The -flto[=n] option runs the standard link-time optimizer. To be used, -flto and optimization options should be specified in both compile time and during the final link. Object files generated with LTO support are larger than regular object files. This allows further optimizations after object codes have already been created.
Using -flto=jobserver utilizes GNU make’s jobserver mode (see below) to determine the total number of parallel jobs across all executions. This is useful when the Makefile calling GCC is already executing in parallel. You must prepend a ‘+’ to the command recipe in the parent Makefile for this to work. Even without the option value, GCC tries to automatically detect a running GNU make’s jobserver. Use -flto=auto to use GNU make’s jobserver, if available, or otherwise fall back to autodetection of the number of CPU threads present in your system.
For more info and limitations see: https://gcc.gnu.org/onlinedocs/gccint/LTO-Overview.html
Speeding Up Build – Expose Potential Parallelism
GNU Make is able to run multiple recipes in parallel (see Parallel Execution) and cap the total number of parallel jobs, even across recursive invocations of make (see Communicating Options to a Sub-make, https://www.gnu.org/software/make/manual/html_node/Job-Slots.html). It uses a method called the jobserver (good read as an introduction to jobservers: http://make.mad-scientist.net/papers/jobserver-implementation/) to control the number of active jobs across recursive invocations. Note that only command lines that make understand to be recursive invocations of make (see How the MAKE Variable Works) will have access to the jobserver. When writing makefiles you must be sure to mark the command as recursive (most commonly by prefixing the command line with the + indicator (see Recursive Use of make, https://www.gnu.org/software/make/manual/html_node/MAKE-Variable.html)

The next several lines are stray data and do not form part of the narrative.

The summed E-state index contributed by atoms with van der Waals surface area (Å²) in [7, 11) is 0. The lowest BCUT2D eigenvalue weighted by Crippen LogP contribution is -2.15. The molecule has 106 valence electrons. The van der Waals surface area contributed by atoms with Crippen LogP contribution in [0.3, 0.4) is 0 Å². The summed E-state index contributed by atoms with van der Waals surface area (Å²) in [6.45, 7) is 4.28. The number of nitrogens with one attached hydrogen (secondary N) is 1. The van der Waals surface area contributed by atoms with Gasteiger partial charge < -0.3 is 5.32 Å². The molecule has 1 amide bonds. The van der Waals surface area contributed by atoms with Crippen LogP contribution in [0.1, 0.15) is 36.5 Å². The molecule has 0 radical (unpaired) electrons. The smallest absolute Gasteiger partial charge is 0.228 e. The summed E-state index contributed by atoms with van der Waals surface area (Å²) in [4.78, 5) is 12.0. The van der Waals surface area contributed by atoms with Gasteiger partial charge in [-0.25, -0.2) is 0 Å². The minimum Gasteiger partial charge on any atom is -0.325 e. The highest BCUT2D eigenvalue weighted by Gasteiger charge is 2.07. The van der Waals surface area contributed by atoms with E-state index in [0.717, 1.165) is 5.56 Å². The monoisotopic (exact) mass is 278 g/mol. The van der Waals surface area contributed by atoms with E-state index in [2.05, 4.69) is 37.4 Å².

Let’s See How it Works
The process is simple:
- Prepare a Makefile, where we include recipes, that would each run as its own process. (Recipe – what a great name – let’s keep it :))
- Run: make -j <number of jobs>
For a simple demonstration, we shall use a C++ project which I hope many of you find interesting and relevant. In a future world where a digital currency is trivial, Bitcoin’s C++ code would be a classic. There are alternative methods to solve the consensus problem which are more efficient in terms of the energy required. Therefore, it would have a less negative impact on the environment when compared to the damage created by the excessive amount of energy invested in Bitocin’s proof-of-work. Other methods may also be more efficient when it comes to the time required to generate new blocks and extend the blockchain. Proof-of-stake and proof-of-space are examples to consider. In any case, we must also consider the fairness of coin distribution across the system and allowing anyone supporting the network to be rewarded. These important topics will discuss at another time in the future…
We will use Bitcoin Core, formerly Wladimir van der Laan’s Bitcoin-Qt that is based on the original C++ reference code by Satoshi Nakamoto. An overwhelming percentage of full nodes in the Bitcoin Network are running Bitcoin Core’s code. It is certainly holding the Economic Majority of the network, making it the dominant code that enforces protocol rules.
To build a Bitcoin Core (without a GUI) on Mac OSX follow these steps. For other platform-specific instructions and configuration options see: https://github.com/bitcoin/bitcoin/tree/master/doc/build-*.md